Charlemagne crushes Greek democracy
It is clear who really runs the European Union and where the real power resides. It wasn't, after all, Malta who summoned Greece: he who pays the piper gets to call the tune. And the piper is Germany, aided and abetted by France. And when the Greek Prime Minister arrived at the headmaster's study, naughty George was read the riot act; hysterical threats were made of expulsion; he was bullied into backing down; and the dark threats were too much to bear. Europe’s political élite badgered and cajoled until little George cancelled his referendum. Sarkozy strutted and postured like Napoleon; Merkel puffed and blew like the Kaiser. But this alliance is nothing new.
The European Union is essentially the recreation of the old Empire of Charlemagne: from the moment the Treaty of Paris was signed in 1951, the European Coal and Steel Community (ECSC) bound together the economic and political destinies of France and Germany. Charlemagne was crowned Imperator Romanorum (Emperor of the Romans) by Pope Leo III in AD800. He became Western Europe’s ‘Christian’ Caesar - a Roman emperor born of a Germanic race. The West once again had an emperor, and his coronation was to become the central event of the Middle Ages. He was proclaimed Rex Pater Europae (King Father of Europe) and espoused the ideal of a unified Christian Empire of the Frankish and Germanic tribes - albeit christianised at sword-point - in close alliance with the Pope.
In 962, Otto the Great revived Charlemagne’s Empire as the first German Reich, and was crowned Holy Roman Emperor by Pope John XII. This Reich became known as the Sacrum Romanum Imperium Nationis Germanicae (Holy Roman Empire of the German Nation). Germany became the power centre of the Empire. Throughout the Middle Ages it was to be the kings of the Germans, crowned by the Pope, who would be named Holy Roman Emperor. Napoleon crowned himself with the ‘iron crown’ of Lombardy, the great historic symbol of Europe which had previously been worn by Charlemagne, Otto the Great and other European sovereigns.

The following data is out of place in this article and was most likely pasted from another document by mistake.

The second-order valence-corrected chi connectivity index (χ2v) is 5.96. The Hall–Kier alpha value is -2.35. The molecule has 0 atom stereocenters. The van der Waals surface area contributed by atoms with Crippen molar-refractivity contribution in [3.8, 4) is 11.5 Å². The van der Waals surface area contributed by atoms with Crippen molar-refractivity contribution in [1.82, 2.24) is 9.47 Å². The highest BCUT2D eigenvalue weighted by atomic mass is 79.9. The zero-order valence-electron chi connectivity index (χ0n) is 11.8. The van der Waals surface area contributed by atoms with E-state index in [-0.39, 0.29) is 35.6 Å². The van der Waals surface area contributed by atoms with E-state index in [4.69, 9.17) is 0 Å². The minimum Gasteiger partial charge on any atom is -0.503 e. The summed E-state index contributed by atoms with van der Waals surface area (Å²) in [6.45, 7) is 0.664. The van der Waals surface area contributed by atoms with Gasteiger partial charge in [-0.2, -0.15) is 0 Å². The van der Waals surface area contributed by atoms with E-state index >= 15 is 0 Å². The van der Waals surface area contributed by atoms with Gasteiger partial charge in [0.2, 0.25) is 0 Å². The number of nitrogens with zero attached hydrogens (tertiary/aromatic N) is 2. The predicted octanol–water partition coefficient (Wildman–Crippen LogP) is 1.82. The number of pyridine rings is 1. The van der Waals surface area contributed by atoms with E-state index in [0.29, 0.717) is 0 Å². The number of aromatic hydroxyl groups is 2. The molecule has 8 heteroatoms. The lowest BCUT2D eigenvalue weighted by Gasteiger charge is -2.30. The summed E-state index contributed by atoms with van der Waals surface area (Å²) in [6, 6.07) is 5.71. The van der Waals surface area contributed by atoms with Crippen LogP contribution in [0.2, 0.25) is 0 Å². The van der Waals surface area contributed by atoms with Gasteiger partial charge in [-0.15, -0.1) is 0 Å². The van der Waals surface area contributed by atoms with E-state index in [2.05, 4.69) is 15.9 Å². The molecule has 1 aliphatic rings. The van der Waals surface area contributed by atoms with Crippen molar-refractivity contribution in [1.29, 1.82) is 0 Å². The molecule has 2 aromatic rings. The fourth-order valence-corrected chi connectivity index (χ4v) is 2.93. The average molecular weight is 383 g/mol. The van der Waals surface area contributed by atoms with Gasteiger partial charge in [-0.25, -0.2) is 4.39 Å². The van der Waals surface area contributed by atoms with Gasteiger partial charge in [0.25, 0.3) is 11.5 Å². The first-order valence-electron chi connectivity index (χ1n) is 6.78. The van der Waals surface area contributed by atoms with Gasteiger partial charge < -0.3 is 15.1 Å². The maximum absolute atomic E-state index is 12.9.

Both France and Germany are vying for control of the European superstate, with both sides claiming the heritage of the crown of Charlemagne. Margaret Thatcher knew what was going on when she observed at the Fontainebleau Summit of 1984: "The whole axis is France and Germany, and what they say the others agree with." Former French foreign minister Hervé de Charette confirmed this, when he declared: "The Franco-German axis must continue to fulfil its federating function... The single currency project is the principal and...only European federating project...the powerfully federalist character of this project has yet to be appreciated."
Senior European economists also affirm that decisions are partly rigged in advance by the two largest member states - Germany and France - which are bound by the terms of their bilateral treaty of 1963 to reach ‘as far as possible an analogous position’ ahead of meetings of the Council of Ministers. There was a curious symbolic expression of this continuing alliance - a union within the Union - at the Aachen summit of 1978, when the President of France Valéry Giscard d’Estaing and German Chancellor Helmut Schmidt paid homage at the throne and burial place of Charlemagne - the federalist’s patron saint. Afterwards, the French President remarked: "Perhaps when we discussed monetary problems, the spirit of Charlemagne brooded over us."
And so the spirit of Charlemagne still broods: the Franco-German axis has chewed and spat out the birthplace of democracy, the fount of Western philosophy and literature, the creator of the Olympic Games, the originator of historiography, political science, mathematical principles, and our dramatic traditions of tragedy and comedy. And there is more to come: the same fate will befall Portugal, Italy and Spain, for 'the powerfully federalist character of this project has yet to be appreciated'. Truly, we have learned nothing from history.